Medicare is Not Just a Crisis for Seniors

There is no bigger financial problem facing the federal government than Medicare, and its shadow will fall on both seniors and younger taxpayers, because unlike Social Security, some of the astronomical cost of Medicare comes directly out of annual federal revenues.

"The way that they work is that as costs rise, they just result in bigger taxpayer burdens on future generations," says Chuck Blahous, a trustee of Social Security and Medicare and author of a recent book titled “Social Security- the Unfinished Work."

"Medicare's long term deficit is somewhere around 85 trillion dollars,” Andrew Biggs of the American Enterprise Institute explains. “Medicare is an enormous, enormous problem facing the federal budget."

And the problems with Medicare come a lot sooner than other entitlements. Paul Ryan, the new chairman of the House budget committee puts it this way.

"The economic day of reckoning is right around the corner. Because the tens of trillions of dollars of unfunded liabilities are right out there in front of us,” he says. "Medicare is going insolvent later in the decade. And Medicare is the greatest cause of our debt problems."

That's because Medicare faces a triple whammy. First, tens of millions more seniors are signing up as baby boomers retire. Secondly, an aging population uses more health care. And finally, prices on medical care just keep rising.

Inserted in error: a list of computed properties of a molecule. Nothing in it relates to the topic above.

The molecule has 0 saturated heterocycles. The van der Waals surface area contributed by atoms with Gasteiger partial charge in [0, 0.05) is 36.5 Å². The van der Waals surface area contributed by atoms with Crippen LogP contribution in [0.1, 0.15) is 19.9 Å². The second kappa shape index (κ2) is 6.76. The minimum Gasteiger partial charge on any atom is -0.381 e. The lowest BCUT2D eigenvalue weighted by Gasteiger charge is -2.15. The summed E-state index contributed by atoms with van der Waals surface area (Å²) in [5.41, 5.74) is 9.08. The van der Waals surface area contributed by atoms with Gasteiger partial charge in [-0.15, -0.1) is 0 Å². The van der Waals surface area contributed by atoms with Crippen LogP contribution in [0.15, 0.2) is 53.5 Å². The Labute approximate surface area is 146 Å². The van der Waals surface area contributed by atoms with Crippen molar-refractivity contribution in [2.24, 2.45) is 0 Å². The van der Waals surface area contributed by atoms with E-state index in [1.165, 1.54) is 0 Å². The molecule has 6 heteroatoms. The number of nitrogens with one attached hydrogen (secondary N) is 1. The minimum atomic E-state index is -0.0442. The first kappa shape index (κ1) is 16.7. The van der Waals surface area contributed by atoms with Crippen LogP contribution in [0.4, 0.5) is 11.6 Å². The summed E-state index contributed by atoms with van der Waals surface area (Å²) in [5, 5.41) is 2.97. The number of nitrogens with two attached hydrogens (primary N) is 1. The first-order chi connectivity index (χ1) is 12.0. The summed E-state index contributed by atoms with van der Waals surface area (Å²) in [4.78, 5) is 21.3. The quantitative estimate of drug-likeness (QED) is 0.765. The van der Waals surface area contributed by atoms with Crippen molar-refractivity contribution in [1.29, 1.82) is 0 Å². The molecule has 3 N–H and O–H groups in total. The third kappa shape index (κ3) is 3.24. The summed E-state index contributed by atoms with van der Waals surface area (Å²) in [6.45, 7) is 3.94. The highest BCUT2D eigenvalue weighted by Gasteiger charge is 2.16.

Even a liberal defender of the program warns of the problems he sees ahead.

"If we want the country to have advances in medicine, we are going to have to pay somewhat higher taxes,” says Robert Greenstein of the Center on Budget and Policy Priorities. "If we don't want the taxes to go up, we are going to have to have increasingly large rationing of health care."

But for those about to go on Medicare, Biggs and other analysts warn them not to have unrealistic expectations.

"People say 'I paid into Medicare all my life, I pay taxes therefore I deserve to have the full benefits that have been promised to me.' The problem is that for the typical person the amount of money they paid in Medicare taxes is nowhere near enough to pay for the benefits they will receive over their retirement."

Without some changes in the program, the young will suffer the most.

"If you're under 55-years old, guess what, we've got news for you; it's not going to be there for you,” warns Ryan. "You will have to severely and deeply ration Medicare to seniors at that time if we keep this program going as it is."

Ryan says there is one inescapable fact: the benefit-consuming generation is increasing by 100 percent while the taxpaying generation, the ones who'll have to fund Medicare, is only growing by 17 percent.

As they say in Texas, “You can’t get there from here.”

Jim Angle currently serves as chief national correspondent for Fox News Channel (FNC). He joined FNC in 1996 as a senior White House correspondent.